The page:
Poetic Justice Definition
In literature, poetic justice is an ideal form of justice in which the good characters are rewarded and the bad characters are punished by an ironic twist of their fate.
It is a strong literary view that all forms of literature must convey moral lessons. Therefore, writers employ poetic justice to conform to the moral principles. For instance, if a character in a novel is pitiless and malicious in most part of the novel. His state has gone beyond improvement. Then, the principles of morality demand this character to experience a twist in his fate and be punished. Similarly, the one’s who have suffer at his hand must be rewarded at the same time.
Poetic Justice Examples in Literature
Let us analyze a few examples of poetic justice in Literature:
In Shakespeare we see the evil characters, Goneril, Regan, Oswald and Edmund, thrive throughout the play. The good characters, Lear, Gloucester, Kent, Cordelia, and Edgar, suffer long and hard. We see the good characters turn to gods but they are rarely answered. “Lear” in Act 2, Scene 4 calls upon heaven in most pitiful manner:
“LEAR […] O heavens!
If you do love old men, if your sweet sway
Show obedience, if you yourselves are old,
Make it your cause. Send down, and take my part!”
Lear loses his kingdom by the conspiracies of his daughters Goneril and Regan supported by Edmund. At Dover, Edmund-led English troops defeats Cordelia-led French troops and Cordelia and Lear are imprisoned. Cordelia is executed in the prison and Lear dies out of the grief of his daughter’s death. Despite all the suffering that good undergoes, the evil is punished. Goneril poisons her sister Regan due to jealousy over Edmund. Later, she kills herself when her disloyalty is exposed to Albany. In a climactic scene Edgar kills Edmund in Act 5,Scene 3 and says:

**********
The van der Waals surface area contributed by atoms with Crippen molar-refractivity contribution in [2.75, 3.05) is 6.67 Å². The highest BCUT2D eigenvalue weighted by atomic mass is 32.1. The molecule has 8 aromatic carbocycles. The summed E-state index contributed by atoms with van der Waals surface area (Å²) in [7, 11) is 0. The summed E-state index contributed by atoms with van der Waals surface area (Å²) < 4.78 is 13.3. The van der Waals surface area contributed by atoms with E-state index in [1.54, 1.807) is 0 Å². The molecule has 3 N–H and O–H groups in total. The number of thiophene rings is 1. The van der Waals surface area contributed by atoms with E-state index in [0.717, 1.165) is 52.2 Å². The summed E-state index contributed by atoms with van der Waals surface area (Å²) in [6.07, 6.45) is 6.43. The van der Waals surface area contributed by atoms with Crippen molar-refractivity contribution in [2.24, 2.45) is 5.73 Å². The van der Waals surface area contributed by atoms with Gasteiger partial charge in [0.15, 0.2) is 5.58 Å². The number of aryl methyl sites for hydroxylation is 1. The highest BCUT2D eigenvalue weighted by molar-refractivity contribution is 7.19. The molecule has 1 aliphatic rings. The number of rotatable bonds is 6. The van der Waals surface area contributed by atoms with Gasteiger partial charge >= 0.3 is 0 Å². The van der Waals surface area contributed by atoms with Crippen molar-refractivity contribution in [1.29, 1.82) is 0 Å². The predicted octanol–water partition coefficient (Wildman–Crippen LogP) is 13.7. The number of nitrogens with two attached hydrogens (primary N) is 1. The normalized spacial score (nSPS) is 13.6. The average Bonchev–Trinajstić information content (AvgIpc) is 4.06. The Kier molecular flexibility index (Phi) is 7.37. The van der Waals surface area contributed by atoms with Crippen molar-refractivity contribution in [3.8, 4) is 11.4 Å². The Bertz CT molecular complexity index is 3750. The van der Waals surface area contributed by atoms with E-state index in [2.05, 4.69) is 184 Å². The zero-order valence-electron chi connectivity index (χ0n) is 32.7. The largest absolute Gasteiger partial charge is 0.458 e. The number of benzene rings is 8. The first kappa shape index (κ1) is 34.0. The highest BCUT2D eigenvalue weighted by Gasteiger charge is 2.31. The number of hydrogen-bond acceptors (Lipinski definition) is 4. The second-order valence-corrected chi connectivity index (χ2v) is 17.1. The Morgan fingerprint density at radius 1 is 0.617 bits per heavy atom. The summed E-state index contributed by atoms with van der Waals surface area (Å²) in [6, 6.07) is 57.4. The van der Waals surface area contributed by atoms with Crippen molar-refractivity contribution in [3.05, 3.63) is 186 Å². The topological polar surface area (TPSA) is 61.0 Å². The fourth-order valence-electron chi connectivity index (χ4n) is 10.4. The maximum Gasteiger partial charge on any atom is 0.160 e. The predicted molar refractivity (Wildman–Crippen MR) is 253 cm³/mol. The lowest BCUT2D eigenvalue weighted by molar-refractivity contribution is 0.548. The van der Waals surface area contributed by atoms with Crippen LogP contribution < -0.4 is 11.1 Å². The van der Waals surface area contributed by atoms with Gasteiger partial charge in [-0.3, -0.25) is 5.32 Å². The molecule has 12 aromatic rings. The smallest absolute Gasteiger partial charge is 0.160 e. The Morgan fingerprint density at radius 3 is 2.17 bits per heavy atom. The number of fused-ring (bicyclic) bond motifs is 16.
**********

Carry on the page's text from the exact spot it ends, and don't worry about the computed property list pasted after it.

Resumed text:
My name is Edgar, and thy father’s son.
The gods are just, and of our pleasant vices
Make instruments to plague us.
The dark and vicious place where thee he got
Cost him his eyes.”
“the gods are Just” because they punish the evil for their evil actions.
We see role of poetic justice in the character of the cruel “Mr. Bumble” in Charles Dickens’ “Oliver Twist”. He was a “beadle” in the town where “Oliver” was born in charge of the orphanage and other charitable institutions in the town. He is a sadist and enjoys excessive torturing of the poor orphans. He marries “Mrs. Corney” for money and become master of her workhouse. Here his fate takes a twist as he lost his post as a beadle and his new wife does not allow him to become a master of her workhouse. She beats him and humiliates him as he himself had done to the poor orphans. Right at the end of the novel, we come to know that both Mr. and Mrs. Bumble end up being so poor that they live in the same workhouse that they once owned.
A classic example of poetic justice is found in a Greek tragedy “Oedipus Rex” by Sophocles. He committed a crime of defying gods by trying to escape his fate. Therefore he left the kingdom he lived in and went to new kingdom “Thebes”. He killed the king of the city after a quarrel and married the queen. Later, we learn that the prophecy turned out true as the man he killed was his father and the queen his own mother. The Greek believed their destinies were predetermining shaped by the gods and goddesses. Whosoever tried to defy them committed a sin and deserved punishment.
Function of Poetic Justice
Generally, the purpose of poetic justice in literature is to adhere by the universal code of morality i.e. the virtue triumphs vice. The idea of justice in literary texts manifests the moral principle that virtue deserves a reward and vices earn punishment.
In addition, the readers often identify themselves with the good characters. They feel emotionally attached to them and feel for them when they suffer at the hands of the wicked characters. Naturally, the readers desire for a compensation for the good characters and equally wish the bad characters be penalized for their evilness. Thus, poetic justice offers contentment to them.